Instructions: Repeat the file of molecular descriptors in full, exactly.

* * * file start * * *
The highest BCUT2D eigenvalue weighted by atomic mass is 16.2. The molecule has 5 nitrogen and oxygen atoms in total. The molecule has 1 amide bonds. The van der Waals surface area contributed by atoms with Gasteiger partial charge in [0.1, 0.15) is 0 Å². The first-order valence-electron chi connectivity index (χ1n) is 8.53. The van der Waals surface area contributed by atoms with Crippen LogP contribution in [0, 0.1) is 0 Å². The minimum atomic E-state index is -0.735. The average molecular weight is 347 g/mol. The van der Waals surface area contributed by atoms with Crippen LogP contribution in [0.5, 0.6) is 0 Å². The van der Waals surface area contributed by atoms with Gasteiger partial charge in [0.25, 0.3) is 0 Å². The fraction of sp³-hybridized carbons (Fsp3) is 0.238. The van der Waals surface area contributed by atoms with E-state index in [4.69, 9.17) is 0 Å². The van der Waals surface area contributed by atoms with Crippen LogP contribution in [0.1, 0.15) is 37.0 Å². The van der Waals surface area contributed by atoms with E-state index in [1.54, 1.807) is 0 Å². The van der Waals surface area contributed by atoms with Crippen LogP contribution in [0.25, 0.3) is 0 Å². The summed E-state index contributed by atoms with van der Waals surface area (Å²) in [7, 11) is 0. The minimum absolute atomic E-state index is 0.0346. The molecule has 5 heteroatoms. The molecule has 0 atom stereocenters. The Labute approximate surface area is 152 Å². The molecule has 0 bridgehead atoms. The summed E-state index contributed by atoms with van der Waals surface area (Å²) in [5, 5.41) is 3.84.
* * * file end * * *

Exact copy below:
The highest BCUT2D eigenvalue weighted by atomic mass is 16.2. The molecule has 5 nitrogen and oxygen atoms in total. The molecule has 1 amide bonds. The van der Waals surface area contributed by atoms with Gasteiger partial charge in [0.1, 0.15) is 0 Å². The first-order valence-electron chi connectivity index (χ1n) is 8.53. The van der Waals surface area contributed by atoms with Crippen LogP contribution in [0, 0.1) is 0 Å². The minimum atomic E-state index is -0.735. The average molecular weight is 347 g/mol. The van der Waals surface area contributed by atoms with Crippen LogP contribution in [0.5, 0.6) is 0 Å². The van der Waals surface area contributed by atoms with Gasteiger partial charge in [0.25, 0.3) is 0 Å². The fraction of sp³-hybridized carbons (Fsp3) is 0.238. The van der Waals surface area contributed by atoms with E-state index in [4.69, 9.17) is 0 Å². The van der Waals surface area contributed by atoms with Crippen LogP contribution in [0.1, 0.15) is 37.0 Å². The van der Waals surface area contributed by atoms with E-state index in [1.54, 1.807) is 0 Å². The van der Waals surface area contributed by atoms with Crippen LogP contribution in [0.25, 0.3) is 0 Å². The summed E-state index contributed by atoms with van der Waals surface area (Å²) in [7, 11) is 0. The minimum absolute atomic E-state index is 0.0346. The molecule has 5 heteroatoms. The molecule has 0 atom stereocenters. The Labute approximate surface area is 152 Å². The molecule has 0 bridgehead atoms. The summed E-state index contributed by atoms with van der Waals surface area (Å²) in [5, 5.41) is 3.84.